A Texas judge ordered a Dallas man released from prison Thursday, saying recent DNA tests showed he should not have been convicted of sexual assault 25 years ago.
State District Judge Gracie Lewis apologized to Larry Sims, 61, on behalf of the state of Texas.
"I know an apology will not repay you for the time you spent in jail, but I can free you today," Lewis said.
The ruling put Sims closer to joining the ranks of those who have been exonerated in Dallas County because of DNA evidence, but it didn't quite make him a free man. After the hearing, the Texas Department of Criminal Justice required that Sims, who has served 24 years of a 25-year sentence, be supervised and electronically monitored while his case moves forward.
He won't be counted among the exonerated until an appeals court has considered the case and prosecutors have evaluated it further, said his attorney, Michelle Moore.
"It's definitely a case where the state wants to do more investigating before saying he's an innocent man," Moore said.
Smith was convicted of sexually assaulting a woman at a motel party in 1986. The woman testified that she didn't have sex with another man at the party, but the recent test found DNA from that man and not Sims.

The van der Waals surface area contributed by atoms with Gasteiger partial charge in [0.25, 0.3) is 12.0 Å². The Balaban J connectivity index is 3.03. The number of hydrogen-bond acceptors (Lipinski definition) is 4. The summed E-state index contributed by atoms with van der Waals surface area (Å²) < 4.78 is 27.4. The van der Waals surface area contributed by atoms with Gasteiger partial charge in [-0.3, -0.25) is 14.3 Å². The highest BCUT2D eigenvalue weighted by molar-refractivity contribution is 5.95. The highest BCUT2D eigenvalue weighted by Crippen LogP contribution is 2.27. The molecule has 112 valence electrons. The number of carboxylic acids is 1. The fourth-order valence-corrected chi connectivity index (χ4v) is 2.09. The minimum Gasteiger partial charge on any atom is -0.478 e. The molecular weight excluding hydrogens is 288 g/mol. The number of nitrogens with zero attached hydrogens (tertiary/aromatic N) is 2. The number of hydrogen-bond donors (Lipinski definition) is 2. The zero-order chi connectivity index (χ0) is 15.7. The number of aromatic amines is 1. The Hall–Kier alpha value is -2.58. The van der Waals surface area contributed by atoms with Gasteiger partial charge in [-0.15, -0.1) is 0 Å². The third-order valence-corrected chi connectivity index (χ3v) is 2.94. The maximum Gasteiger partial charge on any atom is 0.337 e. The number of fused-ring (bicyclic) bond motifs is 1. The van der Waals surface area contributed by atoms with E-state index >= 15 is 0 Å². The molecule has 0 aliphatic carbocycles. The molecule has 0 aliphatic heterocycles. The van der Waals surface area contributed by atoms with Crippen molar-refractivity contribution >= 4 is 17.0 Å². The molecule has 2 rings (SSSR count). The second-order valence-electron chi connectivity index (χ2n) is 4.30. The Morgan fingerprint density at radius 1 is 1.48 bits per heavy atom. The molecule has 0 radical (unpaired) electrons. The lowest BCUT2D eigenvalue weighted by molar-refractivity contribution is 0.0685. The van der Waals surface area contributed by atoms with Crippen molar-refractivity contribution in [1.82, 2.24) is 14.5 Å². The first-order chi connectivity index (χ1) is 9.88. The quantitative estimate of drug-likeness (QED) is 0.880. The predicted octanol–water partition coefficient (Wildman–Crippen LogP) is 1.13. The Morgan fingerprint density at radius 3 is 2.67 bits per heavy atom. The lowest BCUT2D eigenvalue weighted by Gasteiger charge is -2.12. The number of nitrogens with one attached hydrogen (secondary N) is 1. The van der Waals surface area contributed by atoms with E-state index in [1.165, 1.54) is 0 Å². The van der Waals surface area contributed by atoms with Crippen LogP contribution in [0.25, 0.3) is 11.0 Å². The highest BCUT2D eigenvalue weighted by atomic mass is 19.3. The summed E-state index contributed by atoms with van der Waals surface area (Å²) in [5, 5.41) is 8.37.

In a statement released Thursday, the Dallas County District attorney's office said the fact that the DNA belonged to someone else the woman knew and not to Sims cast doubt on the woman's testimony and backed up that of others. Since the trial outcome was based solely on the credibility of those witnesses, the district attorney agreed with the judge's decision that Sims' conviction wasn't warranted given the evidence.
"We believe in fair trials as guaranteed by the Constitution," District Attorney Craig Watkins said. "In this case, the DNA results show that, at the very least, the defendant did not receive a fair trial."
Sims has maintained his innocence but didn't seek DNA testing until he moved to a halfway house as a parolee last year, said Moore, a Dallas County public defender.
"He didn't trust the system," she said.
TDCJ records show that Sims was released on parole in June 2009 and incarcerated again in October for threatening a halfway house employee.
Seven members of Sims' family attended Thursday's hearing. Ten men who have been exonerated for wrongful convictions in Dallas County also were present.
However, what had been a joyous scene became muted after the TDCJ insisted on restrictions.
"It's a joke that this man could not walk out of the courtroom (without monitoring)," Moore said.
A TDCJ spokesman said regulations require that Sims remain under supervision until the department receives paperwork from a court showing that his sentence has been overturned.